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Williams v. City of Chicago

United States District Court, N.D. Illinois, Eastern Division

April 28, 2017



          HON. JORGE L. ALONSO United States District Judge.

         In this civil rights action under 42 U.S.C. § 1983, plaintiff, Rickey Williams, has moved for leave to file a third amended complaint. For the following reasons, the motion is granted.


         In the second amended complaint (ECF No. 54), plaintiff alleges that on January 30, 2013, a number of police officers followed him into an abandoned house and, without cause or provocation, grabbed and assaulted him while asking him where he “put the guns.” (2d Am. Compl. ¶¶ 17-19.) According to plaintiff, he never resisted arrest or threatened harm, and he insisted that he did not know where any guns were located, but the police officers continued to beat and threaten him; Commander Evans even thrust his service revolver into plaintiff's mouth and threatened to kill him. (Id. ¶¶ 20-30.) Based on these allegations, plaintiff claims that the officers used excessive force in violation of his Fourth Amendment rights and failed to intervene to stop other officers' use of excessive force.[1] Although plaintiff names seven individual police officers in the caption of the complaint in addition to Commander Evans, he also names “John Does 1-20, ” and in the body of the complaint he does not ascribe particular actions to particular named defendants other than Commander Evans; any particular actions other than those of Commander Evans are attributed only to John Doe defendants.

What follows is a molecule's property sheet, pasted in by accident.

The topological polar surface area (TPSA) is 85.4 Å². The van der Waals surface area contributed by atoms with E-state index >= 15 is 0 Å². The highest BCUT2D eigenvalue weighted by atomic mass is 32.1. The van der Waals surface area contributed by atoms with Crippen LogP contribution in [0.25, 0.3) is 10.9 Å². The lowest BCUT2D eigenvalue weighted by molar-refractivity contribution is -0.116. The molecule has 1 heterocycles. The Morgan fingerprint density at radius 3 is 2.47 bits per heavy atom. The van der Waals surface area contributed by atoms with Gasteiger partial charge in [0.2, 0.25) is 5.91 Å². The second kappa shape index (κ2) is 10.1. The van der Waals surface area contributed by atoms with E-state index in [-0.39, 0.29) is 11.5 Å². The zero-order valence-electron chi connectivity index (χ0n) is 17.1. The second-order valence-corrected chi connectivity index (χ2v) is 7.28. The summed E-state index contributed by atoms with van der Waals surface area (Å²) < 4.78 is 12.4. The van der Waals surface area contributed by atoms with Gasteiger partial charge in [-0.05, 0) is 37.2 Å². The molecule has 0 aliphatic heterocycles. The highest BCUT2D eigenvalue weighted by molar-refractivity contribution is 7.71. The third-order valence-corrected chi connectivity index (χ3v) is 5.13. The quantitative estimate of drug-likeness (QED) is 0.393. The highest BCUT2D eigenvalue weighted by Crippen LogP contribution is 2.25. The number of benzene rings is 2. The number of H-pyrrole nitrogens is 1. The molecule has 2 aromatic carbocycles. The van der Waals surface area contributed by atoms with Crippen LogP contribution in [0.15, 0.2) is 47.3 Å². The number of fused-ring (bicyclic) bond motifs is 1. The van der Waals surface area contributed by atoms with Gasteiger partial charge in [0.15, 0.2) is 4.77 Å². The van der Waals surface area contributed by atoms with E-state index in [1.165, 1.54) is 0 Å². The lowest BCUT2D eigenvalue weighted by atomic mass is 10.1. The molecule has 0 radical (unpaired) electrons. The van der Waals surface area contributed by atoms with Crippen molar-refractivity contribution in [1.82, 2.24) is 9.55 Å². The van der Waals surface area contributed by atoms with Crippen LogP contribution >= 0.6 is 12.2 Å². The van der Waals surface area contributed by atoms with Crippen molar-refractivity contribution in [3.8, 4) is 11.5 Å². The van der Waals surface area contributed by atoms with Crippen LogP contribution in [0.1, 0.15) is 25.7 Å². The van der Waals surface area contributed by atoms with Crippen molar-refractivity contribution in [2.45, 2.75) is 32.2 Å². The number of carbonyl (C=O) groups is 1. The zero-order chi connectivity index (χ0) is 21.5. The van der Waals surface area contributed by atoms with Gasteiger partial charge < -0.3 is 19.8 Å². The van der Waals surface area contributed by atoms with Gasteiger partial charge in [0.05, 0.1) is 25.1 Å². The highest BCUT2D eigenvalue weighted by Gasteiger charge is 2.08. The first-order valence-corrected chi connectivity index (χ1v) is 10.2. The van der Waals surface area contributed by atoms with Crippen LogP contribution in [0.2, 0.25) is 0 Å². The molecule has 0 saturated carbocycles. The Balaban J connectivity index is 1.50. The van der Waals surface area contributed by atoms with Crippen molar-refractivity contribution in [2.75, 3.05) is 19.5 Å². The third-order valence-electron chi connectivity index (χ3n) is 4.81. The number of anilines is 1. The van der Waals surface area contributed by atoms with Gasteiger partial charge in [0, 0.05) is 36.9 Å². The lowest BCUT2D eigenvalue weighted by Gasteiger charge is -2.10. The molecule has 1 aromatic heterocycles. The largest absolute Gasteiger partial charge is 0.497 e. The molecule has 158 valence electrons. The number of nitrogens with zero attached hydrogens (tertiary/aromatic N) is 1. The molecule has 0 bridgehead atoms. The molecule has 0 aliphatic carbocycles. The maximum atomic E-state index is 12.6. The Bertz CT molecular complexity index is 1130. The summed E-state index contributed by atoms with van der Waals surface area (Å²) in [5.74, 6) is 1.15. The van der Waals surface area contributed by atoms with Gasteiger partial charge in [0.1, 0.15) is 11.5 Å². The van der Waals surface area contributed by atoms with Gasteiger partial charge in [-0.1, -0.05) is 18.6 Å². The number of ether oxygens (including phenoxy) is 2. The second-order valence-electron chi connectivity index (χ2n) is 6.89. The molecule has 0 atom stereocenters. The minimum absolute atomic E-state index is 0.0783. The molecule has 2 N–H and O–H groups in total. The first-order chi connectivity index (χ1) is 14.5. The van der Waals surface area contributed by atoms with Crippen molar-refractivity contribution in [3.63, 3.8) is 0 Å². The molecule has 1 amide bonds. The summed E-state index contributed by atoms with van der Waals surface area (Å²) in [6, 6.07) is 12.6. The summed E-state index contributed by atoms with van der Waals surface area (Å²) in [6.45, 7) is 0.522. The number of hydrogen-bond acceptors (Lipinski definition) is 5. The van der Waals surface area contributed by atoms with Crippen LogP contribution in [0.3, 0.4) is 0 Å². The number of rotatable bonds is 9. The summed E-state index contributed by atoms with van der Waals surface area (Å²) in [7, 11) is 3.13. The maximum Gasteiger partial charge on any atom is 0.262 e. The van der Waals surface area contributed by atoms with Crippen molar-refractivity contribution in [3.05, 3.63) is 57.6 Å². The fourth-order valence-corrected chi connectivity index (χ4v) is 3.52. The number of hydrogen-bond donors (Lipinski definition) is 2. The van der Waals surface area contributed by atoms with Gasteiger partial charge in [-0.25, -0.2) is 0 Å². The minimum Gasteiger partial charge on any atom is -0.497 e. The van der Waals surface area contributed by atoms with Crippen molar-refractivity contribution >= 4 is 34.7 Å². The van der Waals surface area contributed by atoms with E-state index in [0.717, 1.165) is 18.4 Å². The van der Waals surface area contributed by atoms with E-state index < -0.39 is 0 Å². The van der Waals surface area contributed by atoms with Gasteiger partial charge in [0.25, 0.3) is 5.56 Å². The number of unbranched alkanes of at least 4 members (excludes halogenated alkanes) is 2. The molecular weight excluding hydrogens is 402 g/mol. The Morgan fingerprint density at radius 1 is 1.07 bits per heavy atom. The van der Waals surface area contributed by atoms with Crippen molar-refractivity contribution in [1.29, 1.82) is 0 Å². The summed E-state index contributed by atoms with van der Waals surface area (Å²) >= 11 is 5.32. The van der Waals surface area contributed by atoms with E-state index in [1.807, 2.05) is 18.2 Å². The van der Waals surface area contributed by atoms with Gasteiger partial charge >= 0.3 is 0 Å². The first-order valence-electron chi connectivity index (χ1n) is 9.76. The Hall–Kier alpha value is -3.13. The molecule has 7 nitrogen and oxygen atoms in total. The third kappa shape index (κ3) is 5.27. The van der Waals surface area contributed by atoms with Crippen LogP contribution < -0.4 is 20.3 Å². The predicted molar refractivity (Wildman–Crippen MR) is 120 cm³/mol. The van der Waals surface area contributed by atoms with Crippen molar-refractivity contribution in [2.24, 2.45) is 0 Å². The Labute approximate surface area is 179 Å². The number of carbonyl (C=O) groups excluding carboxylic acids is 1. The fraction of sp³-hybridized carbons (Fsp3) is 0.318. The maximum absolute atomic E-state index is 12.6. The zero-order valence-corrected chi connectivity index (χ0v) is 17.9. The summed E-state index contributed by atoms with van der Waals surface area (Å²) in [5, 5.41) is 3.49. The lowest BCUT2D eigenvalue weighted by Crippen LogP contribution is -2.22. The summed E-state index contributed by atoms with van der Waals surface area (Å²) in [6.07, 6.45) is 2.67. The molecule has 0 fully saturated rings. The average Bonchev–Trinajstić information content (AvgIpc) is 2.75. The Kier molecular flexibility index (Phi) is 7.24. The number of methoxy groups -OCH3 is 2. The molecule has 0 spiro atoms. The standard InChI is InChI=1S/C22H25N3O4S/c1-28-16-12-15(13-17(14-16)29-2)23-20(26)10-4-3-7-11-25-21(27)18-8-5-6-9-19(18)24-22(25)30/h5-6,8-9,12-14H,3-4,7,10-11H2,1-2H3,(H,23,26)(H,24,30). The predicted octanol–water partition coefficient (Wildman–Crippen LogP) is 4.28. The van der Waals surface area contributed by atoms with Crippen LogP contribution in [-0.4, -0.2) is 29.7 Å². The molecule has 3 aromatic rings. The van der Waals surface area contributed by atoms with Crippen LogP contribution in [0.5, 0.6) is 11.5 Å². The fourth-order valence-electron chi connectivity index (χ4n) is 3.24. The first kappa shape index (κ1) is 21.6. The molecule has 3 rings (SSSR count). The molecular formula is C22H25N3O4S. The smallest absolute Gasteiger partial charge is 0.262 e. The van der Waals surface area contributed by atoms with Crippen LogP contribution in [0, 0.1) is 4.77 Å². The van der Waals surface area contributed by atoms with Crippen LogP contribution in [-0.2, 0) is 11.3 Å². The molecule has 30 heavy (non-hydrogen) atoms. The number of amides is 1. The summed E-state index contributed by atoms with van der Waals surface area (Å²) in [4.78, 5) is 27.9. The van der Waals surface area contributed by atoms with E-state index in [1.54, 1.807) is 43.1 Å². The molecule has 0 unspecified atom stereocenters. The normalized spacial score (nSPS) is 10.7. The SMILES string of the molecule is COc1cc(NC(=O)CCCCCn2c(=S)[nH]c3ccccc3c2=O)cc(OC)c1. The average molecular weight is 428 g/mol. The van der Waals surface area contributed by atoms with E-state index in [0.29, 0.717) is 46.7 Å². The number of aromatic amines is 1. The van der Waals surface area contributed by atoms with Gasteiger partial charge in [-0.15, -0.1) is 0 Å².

Plaintiff seeks leave to file a third amended complaint, which, if allowed, will change the allegations of the operative complaint in three ways. First, it will delete Nancy Piekarski-Block as a defendant, as discovery has shown that she was not involved in the January 30, 2013 incident; there is no objection to this portion of plaintiff's motion. Second, the proposed third amended complaint will name as a defendant Officer Ruben Sanchez, who was not originally named because plaintiff believed that he and defendant Jose Sanchez were the same person. Plaintiff recognizes that the time to bring claims arising out of the January 30, 2013 incident against new defendants has expired under the applicable two-year statute of limitations, but he argues that his claim against Ruben Sanchez should relate back to the original complaint, which was timely filed. Third, the proposed third amended complaint will clarify that actions ascribed to John Doe defendants were taken by two or more of the seven individual defendants other than Commander Evans (hereinafter, “the individual officer defendants”), although plaintiff does not precisely state which defendant performed which actions. Thus, for example, like the second amended complaint, the proposed third amended complaint contains allegations that “John Doe Officer 1” slammed plaintiff's head on the ground, and “John Doe Officer 2 . . . aggressively grabbed, pushed, and/or battered” plaintiff. (Proposed 3d Am. Compl. ¶¶ 21, 23-24, ECF No. 155-1.) But in the proposed third amended complaint, unlike in the second amended complaint, plaintiff additionally alleges that John Doe Officers 1 and 2 are two of the seven individual officer defendants, although he does not specifically identify them. (See Id. ¶¶ 22, 25.)